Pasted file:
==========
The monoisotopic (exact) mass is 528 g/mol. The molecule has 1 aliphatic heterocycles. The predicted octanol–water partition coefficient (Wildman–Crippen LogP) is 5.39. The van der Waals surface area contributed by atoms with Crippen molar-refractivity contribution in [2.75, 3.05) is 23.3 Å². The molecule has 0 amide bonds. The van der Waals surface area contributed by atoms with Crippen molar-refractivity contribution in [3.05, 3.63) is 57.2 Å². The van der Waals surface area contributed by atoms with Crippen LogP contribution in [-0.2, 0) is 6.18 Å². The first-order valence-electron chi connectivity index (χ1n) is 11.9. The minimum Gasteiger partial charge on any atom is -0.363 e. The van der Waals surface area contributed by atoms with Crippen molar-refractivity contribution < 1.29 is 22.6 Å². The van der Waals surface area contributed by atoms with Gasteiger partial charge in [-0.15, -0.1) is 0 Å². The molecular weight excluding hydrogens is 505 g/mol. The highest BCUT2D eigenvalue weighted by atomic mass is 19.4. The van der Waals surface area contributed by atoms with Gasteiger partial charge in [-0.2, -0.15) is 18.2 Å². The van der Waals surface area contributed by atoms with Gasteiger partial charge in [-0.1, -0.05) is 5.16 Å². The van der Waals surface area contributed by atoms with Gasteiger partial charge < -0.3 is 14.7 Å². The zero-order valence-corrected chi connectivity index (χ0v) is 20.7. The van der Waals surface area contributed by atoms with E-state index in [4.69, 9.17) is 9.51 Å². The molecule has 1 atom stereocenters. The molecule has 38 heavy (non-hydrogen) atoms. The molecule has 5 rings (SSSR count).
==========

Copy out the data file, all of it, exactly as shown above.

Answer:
The monoisotopic (exact) mass is 528 g/mol. The molecule has 1 aliphatic heterocycles. The predicted octanol–water partition coefficient (Wildman–Crippen LogP) is 5.39. The van der Waals surface area contributed by atoms with Crippen molar-refractivity contribution in [2.75, 3.05) is 23.3 Å². The molecule has 0 amide bonds. The van der Waals surface area contributed by atoms with Crippen molar-refractivity contribution in [3.05, 3.63) is 57.2 Å². The van der Waals surface area contributed by atoms with Crippen LogP contribution in [-0.2, 0) is 6.18 Å². The first-order valence-electron chi connectivity index (χ1n) is 11.9. The minimum Gasteiger partial charge on any atom is -0.363 e. The van der Waals surface area contributed by atoms with Crippen molar-refractivity contribution < 1.29 is 22.6 Å². The van der Waals surface area contributed by atoms with Gasteiger partial charge in [-0.15, -0.1) is 0 Å². The molecular weight excluding hydrogens is 505 g/mol. The highest BCUT2D eigenvalue weighted by atomic mass is 19.4. The van der Waals surface area contributed by atoms with Gasteiger partial charge in [-0.2, -0.15) is 18.2 Å². The van der Waals surface area contributed by atoms with Gasteiger partial charge in [-0.1, -0.05) is 5.16 Å². The van der Waals surface area contributed by atoms with Gasteiger partial charge < -0.3 is 14.7 Å². The zero-order valence-corrected chi connectivity index (χ0v) is 20.7. The van der Waals surface area contributed by atoms with E-state index in [4.69, 9.17) is 9.51 Å². The molecule has 1 atom stereocenters. The molecule has 38 heavy (non-hydrogen) atoms. The molecule has 5 rings (SSSR count).